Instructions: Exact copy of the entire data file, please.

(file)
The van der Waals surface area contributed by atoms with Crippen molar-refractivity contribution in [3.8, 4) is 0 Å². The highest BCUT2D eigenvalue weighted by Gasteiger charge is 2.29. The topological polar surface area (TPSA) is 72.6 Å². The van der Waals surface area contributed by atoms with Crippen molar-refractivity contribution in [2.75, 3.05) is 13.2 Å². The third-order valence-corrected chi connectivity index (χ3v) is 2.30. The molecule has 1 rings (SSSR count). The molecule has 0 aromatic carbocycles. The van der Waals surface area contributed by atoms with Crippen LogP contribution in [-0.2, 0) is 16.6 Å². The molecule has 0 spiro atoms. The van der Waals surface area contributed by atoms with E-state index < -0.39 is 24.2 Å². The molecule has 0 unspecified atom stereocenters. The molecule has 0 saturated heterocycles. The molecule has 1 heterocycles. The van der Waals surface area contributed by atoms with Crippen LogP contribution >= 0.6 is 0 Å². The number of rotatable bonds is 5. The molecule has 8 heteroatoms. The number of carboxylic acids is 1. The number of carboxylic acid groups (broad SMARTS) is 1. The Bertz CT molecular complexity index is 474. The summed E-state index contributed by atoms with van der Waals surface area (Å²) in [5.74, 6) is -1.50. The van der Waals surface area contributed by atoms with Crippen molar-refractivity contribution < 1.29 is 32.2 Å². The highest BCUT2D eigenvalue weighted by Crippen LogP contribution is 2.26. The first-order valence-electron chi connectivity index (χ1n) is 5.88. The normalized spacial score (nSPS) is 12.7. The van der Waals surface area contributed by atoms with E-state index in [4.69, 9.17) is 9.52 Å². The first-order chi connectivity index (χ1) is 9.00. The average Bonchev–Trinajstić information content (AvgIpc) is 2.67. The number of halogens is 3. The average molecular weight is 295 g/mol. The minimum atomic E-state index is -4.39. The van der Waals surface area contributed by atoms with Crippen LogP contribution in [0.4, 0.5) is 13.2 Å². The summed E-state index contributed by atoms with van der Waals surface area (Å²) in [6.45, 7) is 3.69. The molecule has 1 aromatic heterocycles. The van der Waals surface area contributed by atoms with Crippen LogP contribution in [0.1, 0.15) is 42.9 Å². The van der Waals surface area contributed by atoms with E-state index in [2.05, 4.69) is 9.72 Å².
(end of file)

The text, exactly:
The van der Waals surface area contributed by atoms with Crippen molar-refractivity contribution in [3.8, 4) is 0 Å². The highest BCUT2D eigenvalue weighted by Gasteiger charge is 2.29. The topological polar surface area (TPSA) is 72.6 Å². The van der Waals surface area contributed by atoms with Crippen molar-refractivity contribution in [2.75, 3.05) is 13.2 Å². The third-order valence-corrected chi connectivity index (χ3v) is 2.30. The molecule has 1 rings (SSSR count). The molecule has 0 aromatic carbocycles. The van der Waals surface area contributed by atoms with Crippen LogP contribution in [-0.2, 0) is 16.6 Å². The molecule has 0 spiro atoms. The van der Waals surface area contributed by atoms with E-state index < -0.39 is 24.2 Å². The molecule has 0 unspecified atom stereocenters. The molecule has 0 saturated heterocycles. The molecule has 1 heterocycles. The van der Waals surface area contributed by atoms with Crippen LogP contribution >= 0.6 is 0 Å². The number of rotatable bonds is 5. The molecule has 8 heteroatoms. The number of carboxylic acids is 1. The number of carboxylic acid groups (broad SMARTS) is 1. The Bertz CT molecular complexity index is 474. The summed E-state index contributed by atoms with van der Waals surface area (Å²) in [5.74, 6) is -1.50. The van der Waals surface area contributed by atoms with Crippen molar-refractivity contribution < 1.29 is 32.2 Å². The highest BCUT2D eigenvalue weighted by Crippen LogP contribution is 2.26. The first-order valence-electron chi connectivity index (χ1n) is 5.88. The normalized spacial score (nSPS) is 12.7. The van der Waals surface area contributed by atoms with E-state index in [4.69, 9.17) is 9.52 Å². The first-order chi connectivity index (χ1) is 9.00. The average Bonchev–Trinajstić information content (AvgIpc) is 2.67. The number of halogens is 3. The average molecular weight is 295 g/mol. The minimum atomic E-state index is -4.39. The van der Waals surface area contributed by atoms with Crippen LogP contribution in [0.4, 0.5) is 13.2 Å². The summed E-state index contributed by atoms with van der Waals surface area (Å²) in [6.45, 7) is 3.69. The molecule has 1 aromatic heterocycles. The van der Waals surface area contributed by atoms with Crippen LogP contribution in [0.1, 0.15) is 42.9 Å². The van der Waals surface area contributed by atoms with E-state index in [2.05, 4.69) is 9.72 Å².